The instinct to try and make everything fun is in both of us, and I recognise the time in my life when being cool and edgy was a priority. I failed disastrously because innately I’m a goofball.
Which memories make you cringe?
So many moments. Fashion disasters, wearing fluffy Lycra outfits because that’s what people were wearing in school. That and pretending to be into horrible bands that I secretly hated. It was an exhausting stage of growing up.
Sam comes across as the archetypal dickhead.
He’s massively energetic character who wants everybody’s attention all the time, gets bored very quickly and likes being controversial. Those people are electric to be around but exhausting in real life. He’s distracting himself from a bereavement and confused about who he thinks he is and wants.
And he connects with Fred, who seems very sweet.
Fred’s a genuinely good person with a very clear moral compass. He hasn’t been noticed much in his life: he’s just bobbed along, laughing at everyone’s jokes and helping clear up after dinner. He’s never been looked at by somebody like Sam before, let alone had a conversation with them.
And Anthony’s in a dilemma.
Yeah – he’s cool, intelligent, knows what he wants, has an interesting job, yet he has so many insecurities and fears. He can’t make a decision for fear of making the wrong one. He’s been sitting on his feelings for Lulu his whole adult life, as she has for him. He’s trying to be good, but then they all are.
His fiancée Kate has life so planned out that she doesn’t know how to react when things don’t go her way.
Exactly – the big curveball for her was having to live as a property guardian. She would never have planned to, but she’s smart and practical, knows she has to save for the wedding and the deposit so it was her idea to move in there. She’s ambitious, not humourless but buttoned up – she’s so close to getting her ducks in a row, then Lulu arrives.
Where did Melody come from?
I knew I wanted to write a very bored woman. Nothing has any consequence for Melody and she is, hands down, the most interesting person she knows. She’s also very beautiful, which is a yoke around her neck because every man she meets is drooling all over her. Then she meets Colin, who surprises her by being different. So many property guardians are artists; it seemed like the perfect fit for Melody.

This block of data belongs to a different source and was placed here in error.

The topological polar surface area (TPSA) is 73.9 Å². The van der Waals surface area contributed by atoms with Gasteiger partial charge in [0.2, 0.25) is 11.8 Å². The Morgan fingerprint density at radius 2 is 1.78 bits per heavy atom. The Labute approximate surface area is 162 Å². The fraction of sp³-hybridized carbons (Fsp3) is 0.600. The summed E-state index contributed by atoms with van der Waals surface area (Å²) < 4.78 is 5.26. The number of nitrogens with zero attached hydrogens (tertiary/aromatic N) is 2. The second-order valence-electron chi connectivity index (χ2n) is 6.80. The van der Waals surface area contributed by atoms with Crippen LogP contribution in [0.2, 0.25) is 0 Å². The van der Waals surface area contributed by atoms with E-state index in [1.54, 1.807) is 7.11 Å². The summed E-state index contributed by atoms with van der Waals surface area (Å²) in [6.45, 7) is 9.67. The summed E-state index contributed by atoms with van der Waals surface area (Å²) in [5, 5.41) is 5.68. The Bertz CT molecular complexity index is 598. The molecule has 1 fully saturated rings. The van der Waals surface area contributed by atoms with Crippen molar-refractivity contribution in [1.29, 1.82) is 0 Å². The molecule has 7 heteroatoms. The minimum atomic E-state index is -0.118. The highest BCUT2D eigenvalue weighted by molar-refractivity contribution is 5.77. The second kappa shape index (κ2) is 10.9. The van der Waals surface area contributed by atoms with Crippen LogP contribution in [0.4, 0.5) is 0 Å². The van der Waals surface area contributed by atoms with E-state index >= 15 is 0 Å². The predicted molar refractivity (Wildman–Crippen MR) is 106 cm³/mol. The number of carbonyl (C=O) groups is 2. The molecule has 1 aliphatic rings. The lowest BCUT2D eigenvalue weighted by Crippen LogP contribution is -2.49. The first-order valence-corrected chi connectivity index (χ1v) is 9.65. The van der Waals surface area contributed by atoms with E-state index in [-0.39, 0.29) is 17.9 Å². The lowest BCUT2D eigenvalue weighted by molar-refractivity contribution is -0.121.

Colin is very different to the others.
Yes, he’s in the hospital completely by accident. Recently divorced, utterly heartbroken… In many ways, being a property guardian is his living nightmare, but with the changes in his life he was up for trying something different. He’s a gentle soul who knows himself far more than any of the others know themselves.
And Kathy Burke plays Lulu’s Aunt Gladys!
I know! I still can’t get over it. We obviously auditioned her rigorously…
There was a collective in-take of breath when she was confirmed then I just hyperventilated for about an hour. We thought we had to try asking even though she doesn’t really act any more… You never know. Working with her was one of the coolest days ever. She’s beyond hysterical as Gladys.
Where do you think the guys will be in a decade?
Probably still desperately trying to untangle themselves from each other! I hope they’ll find success in life. I’m sure Sam would prefer to live in a hospital all his life but I’d worry about Anthony, because he needs to have the right people around him and he might alienate them all. And Lulu? If she applied herself, I think her and her ukulele might surprise us in 10 years.
Crashing starts on Channel 4 on Monday 11th January at 10pm